The UP Squared Chronicles Episode 3: Intel Processor Trace

Wow! It has been a while. I wrote Episode 2 of my open-source explorations into the AAEON Intel Apollo Lake-based Up Squared board back on June 7th. In that episode, I gave directions on how to build the UEFI debug image for the board, complete with source/symbols for consumption by JTAG debuggers like SourcePoint. In this episode, I show source-level debug with SourcePoint, and take advantage of Intel Processor Trace on the board.

What happened in the meantime? Why six months between Episode 2 and this episode? Well, all I can say is that time flies. We’re of course still in the middle of the pandemic – vaccines have still been approved, and with luck I’m hoping to get my shots in March or April of 2021 – and a lot of work-related items came up. I did a webinar with the UEFI Forum entitled JTAG-based UEFI Debug and Trace, and that took a lot of preparation. I taught myself WordPress and helped re-design our new website. We’ve productized and delivered our API for our ScanWorks Embedded Diagnostics product, and customer engagements kept me busy. And I learned to be an organizer for GoToWebinar, taught myself Camtasia, learned Zapier, mastered the Elementor webpage builder, and started dabbling with DirectX 12.

But, enough about me. What about the Apollo Lake-based UP Squared board? Recall from Episode 1 that I used the DediProg to flash the UP Squared with the debug image, after first removing the heat sink:

and in Episode 2 I described how to build the image, for those who want to follow in my footsteps:

The next logical step is to show some of the power of source-level debug on this platform.

But first, remember that this board does not have its XDP header exposed, like the MinnowBoard did. The only way to initiate JTAG-based debug is over the Intel Direct Connect Interface (DCI): a USB3 interface into the target. In this case, you go in just over the cable (Note again: it is not a regular USB cable; it’s a special cable, the Intel SVT DCI DbC2/3 A-to-A Debug Cable 1 Meter, part # ITPDCIAMAM1M, from Intel DesignInTools, Mouser, or others. You can possibly damage your target if you use a regular USB cable.

Once DCI is possibly set up, you can do debug just like you have a direct connection through the open-chassis XDP connector. In this instance, I halted the target partway through the booting process, and then used the built-in SourcePoint macro command language to break at the next write to port 80, followed by a “loadthis” to show where in the source we are:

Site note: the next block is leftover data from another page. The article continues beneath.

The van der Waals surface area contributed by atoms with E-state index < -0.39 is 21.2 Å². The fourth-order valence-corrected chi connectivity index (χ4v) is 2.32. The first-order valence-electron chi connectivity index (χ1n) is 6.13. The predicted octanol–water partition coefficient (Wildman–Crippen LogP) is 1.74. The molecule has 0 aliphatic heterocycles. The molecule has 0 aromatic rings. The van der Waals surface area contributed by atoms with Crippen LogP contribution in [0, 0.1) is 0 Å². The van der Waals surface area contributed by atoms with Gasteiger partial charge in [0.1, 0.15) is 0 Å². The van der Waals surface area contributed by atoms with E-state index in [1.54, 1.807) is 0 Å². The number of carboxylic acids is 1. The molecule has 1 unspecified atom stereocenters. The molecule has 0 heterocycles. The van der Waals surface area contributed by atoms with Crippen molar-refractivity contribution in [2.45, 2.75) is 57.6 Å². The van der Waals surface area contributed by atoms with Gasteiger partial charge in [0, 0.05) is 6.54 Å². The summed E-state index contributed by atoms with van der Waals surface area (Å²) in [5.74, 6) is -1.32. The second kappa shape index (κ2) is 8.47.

The SourcePoint command string:

go til 80io; wait; ax

is very handy; it runs the target until the next Port 80 write is issued, then displays the contents of the AX register, which contains the output of the OUT command.

Another trick is that if you want to, say, run to a given port number output, as in the AX register being post code “A1”, you can do it this way:

while(ax != 0xa1) {go til 80io; wait; ax}

Pretty cool, huh?

You can see from the diagram above, if you look carefully, that we stopped at post code x’20FF’, and we are in the SmmControl module.

Looking at the source code in the Code window, we see the yellow bar where exactly we halted:

We’re in the Activate function, which is in smmcontroldriver.c, right at the return statement that returns the value of SmmTrigger(Data).

If we go into Mixed mode, we can see the assembly language instructions intermixed with the ‘C’ source:

Which makes sense! The instruction pointer is actually right after the OUT instruction.

There’s a lot of areas to explore here. Firstly, I had PuTTY running in the background collecting the output from the serial port, and here is what was frozen on the screen when I halted:

Doing a search within the build files on the string “ConvertPageEntryAttribute” yields the below, line 230-231, with SmmCpuMemoryManagement.c being the source:

Interesting, but let’s look at the code itself in more detail. It sure would be good if we could see the code flow in its entirety. Luckily, I started up Intel Processor Trace before issuing the SourcePoint macro command that halted the target at post code x’20FF’, by clicking on the Trace button and setting the following parameters:

Let’s do another Go/Halt and get some fresh data with Intel Processor Trace fully enabled. Here is the screen output:

The instruction pointer in yellow is at PostCode(PostCodeValue) from the Code window. And you can see the OUT DX, EAX in the Intel Processor Trace window.

And the PuTTY serial port output looks like this:

Note that the POSTCODE=<99> above matches that in the SourcePoint Command window, the value of AX.

If you right-click inside the Intel Processor Trace window, and click on Open Trace Statistics Window, and then hit Analyze, you get a profile of the function calls, including Incl. Time (the total execution time in this function, including child calls) and Excl. Time (excluding child calls):

Right-clicking inside the Intel Processor Trace window, selecting Open Trace Search Window, and then clicking on Call Tree gets us a nested view of the function calls:

Finally, clicking on the Call Chart tab gives us this:

The dotted line to the left represents where the instruction pointer is; moving to the right gives us the history of instruction execution going back in time.

That is zooming in, and we see code execution over 451.177ns. Zooming out to the maximum, we see all 231.001 microseconds of code execution captured:

Moving the instruction pointer dotted line, either with the arrow keys or just clicking at various points in the trace history, allows us to “blow up” and closely examine code flow in the entire trace memory buffer, that was assigned to 64kB in the initial configuration.

I’ll write about more examples of Instruction Trace on the UP Squared later. It’s a very powerful tool as part of an overall Apollo Lake debug effort.